I’m incredibly thrilled to announce that I have been named an emerging artist for this year’s Main Street Fort Worth Arts Festival, which will be held April 19-22, 2018 in Fort Worth, Texas.
The Main Street Fort Worth Arts Festival is one of the top three juried Fine Arts Festivals in the United States, which uses a five-member panel of art professionals to make their selections. They had 1282 artists apply from around the world. While 223 artists were invited to participate, their emerging artist category is specifically used to help spotlight new and emerging Texas artists. To be included in this group of 20 artists across a range of media including photography, painting, sculpture, and jewelry is a tremendous honor. There’s only a very limited part of a career where an artist can be eligible for this category, and this was in all likelihood the only time I would ever by eligible for this wonderful opportunity that will have long-lasting repercussions for my career. To say that I’m ecstatic, is an understatement.
So please save the following dates: April 19-22, 2018 and come out and support all of the amazingly-talented artists specially selected to this year’s festival. I’ll look forward to you visiting me at Booth #351 (near the intersection of 3rd Street & Main Street).
I’m pleased to announce that out of a multitude of submissions from across the United States, my work, Wide Open Spaces, will be part of the 3rd Annual Conroe Art League National Invitational Show featuring 100 artistic pieces from 95 artists as selected by Juror Peter Andrew, Professor of Art at Stephen F. Austin State University.
Mr. Andrew is a Fulbright Fellow and member of the New York Society of Illustrators. He is also a working artist with the Liquitex Acrylic’s Artist’s Outreach Program. As an accomplished figurative and abstract painter, his work has been featured in over fifty solo shows and two hundred group shows. His paintings have been exhibited at three Presidential Inaugural Galas in Washington, DC. His commissions have included such clients as Amegy Bank, Houston Methodist Hospital and Fort Belvoir US Army Hospital, Virginia. See more about Peter and his art at www.peterandrew.net.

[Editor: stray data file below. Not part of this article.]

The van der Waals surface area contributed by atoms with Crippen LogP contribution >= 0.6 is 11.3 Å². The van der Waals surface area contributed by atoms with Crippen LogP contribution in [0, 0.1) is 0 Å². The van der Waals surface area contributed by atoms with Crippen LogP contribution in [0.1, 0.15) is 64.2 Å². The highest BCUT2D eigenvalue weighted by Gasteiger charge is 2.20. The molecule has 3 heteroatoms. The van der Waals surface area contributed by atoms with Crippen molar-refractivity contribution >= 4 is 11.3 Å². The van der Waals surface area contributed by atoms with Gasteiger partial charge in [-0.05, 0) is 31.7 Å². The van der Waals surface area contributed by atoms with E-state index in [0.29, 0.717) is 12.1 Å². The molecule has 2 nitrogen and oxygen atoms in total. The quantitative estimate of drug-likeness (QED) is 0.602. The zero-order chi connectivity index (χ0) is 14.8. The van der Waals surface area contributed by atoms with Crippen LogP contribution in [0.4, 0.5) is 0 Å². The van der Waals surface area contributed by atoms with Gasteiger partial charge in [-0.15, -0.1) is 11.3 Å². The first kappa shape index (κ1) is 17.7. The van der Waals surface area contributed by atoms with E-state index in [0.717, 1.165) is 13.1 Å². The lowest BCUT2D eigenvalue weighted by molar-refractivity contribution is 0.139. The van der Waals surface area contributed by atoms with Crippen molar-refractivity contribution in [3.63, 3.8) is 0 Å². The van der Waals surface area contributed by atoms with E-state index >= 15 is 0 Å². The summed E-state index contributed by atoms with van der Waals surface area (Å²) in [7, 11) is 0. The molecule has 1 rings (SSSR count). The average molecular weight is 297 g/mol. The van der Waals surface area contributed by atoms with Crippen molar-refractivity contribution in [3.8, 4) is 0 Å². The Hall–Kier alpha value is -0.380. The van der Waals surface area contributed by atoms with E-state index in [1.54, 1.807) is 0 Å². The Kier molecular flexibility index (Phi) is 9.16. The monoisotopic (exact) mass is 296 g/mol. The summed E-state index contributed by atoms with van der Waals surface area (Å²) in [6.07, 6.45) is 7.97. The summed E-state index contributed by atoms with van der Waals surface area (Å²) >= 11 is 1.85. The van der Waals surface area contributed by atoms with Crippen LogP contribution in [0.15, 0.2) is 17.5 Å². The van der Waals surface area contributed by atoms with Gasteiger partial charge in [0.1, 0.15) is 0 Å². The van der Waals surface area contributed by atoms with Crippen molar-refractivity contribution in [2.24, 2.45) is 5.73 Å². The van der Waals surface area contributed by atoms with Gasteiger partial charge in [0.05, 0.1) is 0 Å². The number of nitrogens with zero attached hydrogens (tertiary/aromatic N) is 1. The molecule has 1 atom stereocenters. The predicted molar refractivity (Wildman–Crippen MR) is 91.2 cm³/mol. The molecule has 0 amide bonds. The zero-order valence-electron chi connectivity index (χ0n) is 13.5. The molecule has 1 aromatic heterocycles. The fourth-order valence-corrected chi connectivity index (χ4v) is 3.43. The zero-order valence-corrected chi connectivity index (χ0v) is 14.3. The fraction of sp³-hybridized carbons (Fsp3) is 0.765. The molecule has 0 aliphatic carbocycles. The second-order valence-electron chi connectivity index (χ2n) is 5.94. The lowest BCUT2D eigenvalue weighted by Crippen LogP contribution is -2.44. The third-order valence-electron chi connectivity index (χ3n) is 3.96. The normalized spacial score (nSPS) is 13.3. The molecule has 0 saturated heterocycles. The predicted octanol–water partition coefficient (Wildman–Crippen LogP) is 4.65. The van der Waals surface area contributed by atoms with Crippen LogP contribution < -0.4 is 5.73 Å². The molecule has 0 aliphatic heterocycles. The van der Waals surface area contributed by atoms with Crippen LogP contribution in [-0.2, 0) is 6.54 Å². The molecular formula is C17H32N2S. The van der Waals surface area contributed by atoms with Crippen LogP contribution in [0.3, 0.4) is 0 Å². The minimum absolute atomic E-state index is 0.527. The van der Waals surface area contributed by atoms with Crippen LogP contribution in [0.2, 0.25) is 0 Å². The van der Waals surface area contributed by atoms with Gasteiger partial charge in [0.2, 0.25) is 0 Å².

The 3rd Annual Conroe Art League National Invitational Show
Photographs are on exhibition in the gallery through December 31st, and are also featured for sale online. To order online, please visit: http://www.mwcponline.com/tenth-ten-x-ten.html to purchase direct from the gallery who will package and ship straight to your door.
I’m thrilled to number among the 26 international photographers who have had work selected for the Midwest Center for Photography‘s 10th Annual “TEN X TEN Small Works Exhibition”, which focuses on offering affordable fine art photography works that are ten inches by ten inches in dimension.
Recently I got to spend a week in the Hudson River Valley, and while exploring the region I also crossed the Bear Mountain Suspension Bridge, which carries US 6/US 202 across the Hudson River between Rockland/Orange Counties and Westchester/Putnam Counties. At one point in time, specifically in 1924 and part of 1925, it held the record for the longest suspension bridge in the road. The bridge is flanked with a pedestrian walkway as well, so I couldn’t resist the opportunity to park and walk across it. Granted, with storm clouds on the horizon, the more I walked out towards the middle the more I was being plastered against the railing by the force of the wind tunneling between the mountains. I didn’t go all the way across, I figured half way in those nerve-wracking conditions was good enough.